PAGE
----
Why superpowers pay the bills for big armies for small friends. Such surrogates are a relatively cheap and `wondrous' weapon

Small states with powerful militaries cost their superpower backers plenty. And the costs are rising. But for those footing the bills, the price is probably well worth it.

Cuba, with a population of 10 million, receives approximately $4.7 billion a year in economic and military aid from the Soviet Union -- that's some $13 million per day. It sports 160,000 active duty military personnel, with 135,000 reserves who can be mobilized in two to three days.

Vietnam, population 59 million, receives from $1 billion to $2 billion a year from the Soviets. East European states contribute another half billion to Vietnam. The Vietnamese military numbers 1.2 million troops.

Israel, with 4.2 million people, will next year receive $3.6 billion from the United States government in all types of aid. Its armed forces total 141,000; rapid mobilization can bring that to a half million.

Even Syria obtained $2.5 billion worth of arms from the Soviets between June 1982 and January 1984 -- much of which was given in grant form. Richer Arab states had paid for much of Syria's $17 billion worth of Soviet weapons contracts in the past. Syria has 363,000 active duty military and a population of 10 million.

In all these cases, similar problems are occurring. Vietnam owes $6 billion in foreign debt, with $600 million currently due. It now takes all of Vietnam's hard-currency earnings to cover annual debt-servicing requirements. In addition to a $2.8 billion non-Soviet foreign debt, Cuba owes $9 billion to the Soviets.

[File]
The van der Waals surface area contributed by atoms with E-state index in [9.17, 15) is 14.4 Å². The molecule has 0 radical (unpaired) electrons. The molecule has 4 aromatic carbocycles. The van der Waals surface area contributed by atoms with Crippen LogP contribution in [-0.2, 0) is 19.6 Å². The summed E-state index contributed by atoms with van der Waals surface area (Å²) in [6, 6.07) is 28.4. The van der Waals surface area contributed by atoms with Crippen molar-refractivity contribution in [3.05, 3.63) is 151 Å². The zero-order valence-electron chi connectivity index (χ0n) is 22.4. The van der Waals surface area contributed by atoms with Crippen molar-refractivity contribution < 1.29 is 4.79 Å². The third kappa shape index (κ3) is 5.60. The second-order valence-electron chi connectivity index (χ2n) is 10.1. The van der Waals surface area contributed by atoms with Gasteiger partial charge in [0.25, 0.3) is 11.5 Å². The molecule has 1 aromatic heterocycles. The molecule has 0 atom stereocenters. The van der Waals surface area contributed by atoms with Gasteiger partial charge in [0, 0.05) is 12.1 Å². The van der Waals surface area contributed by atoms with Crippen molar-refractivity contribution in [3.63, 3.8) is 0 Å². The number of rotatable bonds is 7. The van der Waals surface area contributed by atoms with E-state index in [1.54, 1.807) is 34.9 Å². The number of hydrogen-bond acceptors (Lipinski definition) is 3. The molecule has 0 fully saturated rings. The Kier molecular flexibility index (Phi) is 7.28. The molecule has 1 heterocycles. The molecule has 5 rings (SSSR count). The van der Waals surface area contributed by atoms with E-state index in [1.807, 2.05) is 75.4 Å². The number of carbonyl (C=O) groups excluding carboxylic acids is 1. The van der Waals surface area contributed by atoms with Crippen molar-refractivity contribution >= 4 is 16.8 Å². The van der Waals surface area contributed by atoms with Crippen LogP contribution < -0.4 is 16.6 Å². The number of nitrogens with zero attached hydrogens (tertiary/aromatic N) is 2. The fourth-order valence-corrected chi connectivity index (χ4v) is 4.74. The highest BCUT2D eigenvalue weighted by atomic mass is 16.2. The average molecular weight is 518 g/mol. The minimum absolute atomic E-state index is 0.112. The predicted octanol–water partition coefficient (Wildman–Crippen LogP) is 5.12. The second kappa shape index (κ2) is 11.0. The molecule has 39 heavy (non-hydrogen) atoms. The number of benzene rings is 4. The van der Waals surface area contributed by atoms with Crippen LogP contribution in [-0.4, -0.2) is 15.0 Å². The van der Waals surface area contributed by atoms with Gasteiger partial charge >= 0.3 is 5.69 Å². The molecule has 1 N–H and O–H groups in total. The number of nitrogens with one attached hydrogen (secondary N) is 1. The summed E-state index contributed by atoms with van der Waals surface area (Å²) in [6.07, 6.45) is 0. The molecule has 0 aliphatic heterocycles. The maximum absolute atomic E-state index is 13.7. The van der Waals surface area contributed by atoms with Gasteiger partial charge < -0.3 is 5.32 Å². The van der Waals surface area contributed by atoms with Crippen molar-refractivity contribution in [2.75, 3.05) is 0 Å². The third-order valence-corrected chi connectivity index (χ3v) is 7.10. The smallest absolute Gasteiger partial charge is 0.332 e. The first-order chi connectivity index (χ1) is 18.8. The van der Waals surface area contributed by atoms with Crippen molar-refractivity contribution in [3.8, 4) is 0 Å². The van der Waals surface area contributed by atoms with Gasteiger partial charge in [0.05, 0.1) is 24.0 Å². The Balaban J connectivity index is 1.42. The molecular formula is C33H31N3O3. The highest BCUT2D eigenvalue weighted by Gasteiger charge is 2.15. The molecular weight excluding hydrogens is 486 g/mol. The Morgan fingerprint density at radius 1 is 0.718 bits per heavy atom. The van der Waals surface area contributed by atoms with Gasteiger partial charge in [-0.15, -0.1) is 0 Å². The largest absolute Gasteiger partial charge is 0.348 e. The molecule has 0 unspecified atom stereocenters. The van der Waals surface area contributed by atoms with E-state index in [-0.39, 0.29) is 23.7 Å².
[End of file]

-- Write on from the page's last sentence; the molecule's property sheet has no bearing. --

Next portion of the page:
Israel's debt-service payments to the United States government alone will reach $1.4 billion in 1991 before declining -- assuming all future aid is in grant form. This amount exceeds the current total of grant economic aid being given to Israel by the US. Congress has declared its intention to maintain economic aid levels to Israel above debt repayment needs.

In other words, no end is in sight to continued high -- and increasing -- levels of funding for favored superpower allies in the third world. Is the price worth it?

Most strategists respond affirmatively, even if ideological imperatives tying the US with Israel and the Soviets to their communist clients are disregarded.

Cuba supplies the Soviets with the unique military capability to disrupt sea routes in the Gulf of Mexico and the Caribbean. These maritime routes carry 45 percent of all US seaborne trade and would carry some 60 percent of all US resupply and reinforcements to Europe in case of NATO-Warsaw Pact hostilities. Besides Cuba's own forces, the Soviets now average three to four ships deployed in the Caribbean area.

Cuba also does the dirty work of stabilizing leftist regimes by supplying an estimated 30,000 communist troops to Angola, 5,000 to Ethiopia, and some 2,000 to Nicaragua.

Vietnam provides the Soviets with facilities for a growing naval and air presence in Cam Ranh Bay -- which now averages 25 deployed fleet units; a MIG-23 squadron; and some 24 Bear and Badger strike and reconnaissance aircraft. This presence gives the Soviets an ability to counter US bases in the Philippines.

With more than 1 million men under arms, Vietnam complements Soviet military forces in the north by threatening China's southern border. It also subordinates the remaining states of Indochina.

Israel, of course, possesses the Middle East's most vibrant democracy and powerful military. While compromise with its Arab neighbors would enhance its usefulness to Washington, Israel provides a strong, pro- Western presence in the eastern Mediterranean that cannot be ignored by the Soviets or Arabs.

The odds are that these huge subsidies will continue. As Forbes magazine commented in 1983 about Soviet aid to Cuba: ``For less than the annual cost of supporting a single aircraft carrier task force, the Soviet Union has developed a wondrous weapon.''

The writer was a government official for two decades before becoming a consultant on international affairs.

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